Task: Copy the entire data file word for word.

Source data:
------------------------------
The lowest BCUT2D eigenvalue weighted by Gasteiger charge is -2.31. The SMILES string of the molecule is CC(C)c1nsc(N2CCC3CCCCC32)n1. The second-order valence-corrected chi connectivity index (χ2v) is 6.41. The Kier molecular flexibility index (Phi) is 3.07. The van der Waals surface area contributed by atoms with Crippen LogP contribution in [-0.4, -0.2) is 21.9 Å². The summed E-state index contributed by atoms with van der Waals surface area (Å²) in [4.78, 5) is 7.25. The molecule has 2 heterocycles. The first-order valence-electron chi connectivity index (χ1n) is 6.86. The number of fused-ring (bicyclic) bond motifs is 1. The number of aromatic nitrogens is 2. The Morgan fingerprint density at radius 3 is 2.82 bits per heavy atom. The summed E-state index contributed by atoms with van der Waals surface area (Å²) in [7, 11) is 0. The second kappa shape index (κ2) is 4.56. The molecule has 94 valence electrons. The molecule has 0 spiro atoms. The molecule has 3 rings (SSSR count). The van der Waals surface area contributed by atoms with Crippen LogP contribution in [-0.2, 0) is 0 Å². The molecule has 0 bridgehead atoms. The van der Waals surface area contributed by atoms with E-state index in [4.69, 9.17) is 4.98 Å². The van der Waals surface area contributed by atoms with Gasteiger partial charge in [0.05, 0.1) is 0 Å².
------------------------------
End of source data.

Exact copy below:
The lowest BCUT2D eigenvalue weighted by Gasteiger charge is -2.31. The SMILES string of the molecule is CC(C)c1nsc(N2CCC3CCCCC32)n1. The second-order valence-corrected chi connectivity index (χ2v) is 6.41. The Kier molecular flexibility index (Phi) is 3.07. The van der Waals surface area contributed by atoms with Crippen LogP contribution in [-0.4, -0.2) is 21.9 Å². The summed E-state index contributed by atoms with van der Waals surface area (Å²) in [4.78, 5) is 7.25. The molecule has 2 heterocycles. The first-order valence-electron chi connectivity index (χ1n) is 6.86. The number of fused-ring (bicyclic) bond motifs is 1. The number of aromatic nitrogens is 2. The Morgan fingerprint density at radius 3 is 2.82 bits per heavy atom. The summed E-state index contributed by atoms with van der Waals surface area (Å²) in [7, 11) is 0. The second kappa shape index (κ2) is 4.56. The molecule has 94 valence electrons. The molecule has 0 spiro atoms. The molecule has 3 rings (SSSR count). The van der Waals surface area contributed by atoms with Crippen LogP contribution in [-0.2, 0) is 0 Å². The molecule has 0 bridgehead atoms. The van der Waals surface area contributed by atoms with E-state index in [4.69, 9.17) is 4.98 Å². The van der Waals surface area contributed by atoms with Gasteiger partial charge in [0.05, 0.1) is 0 Å².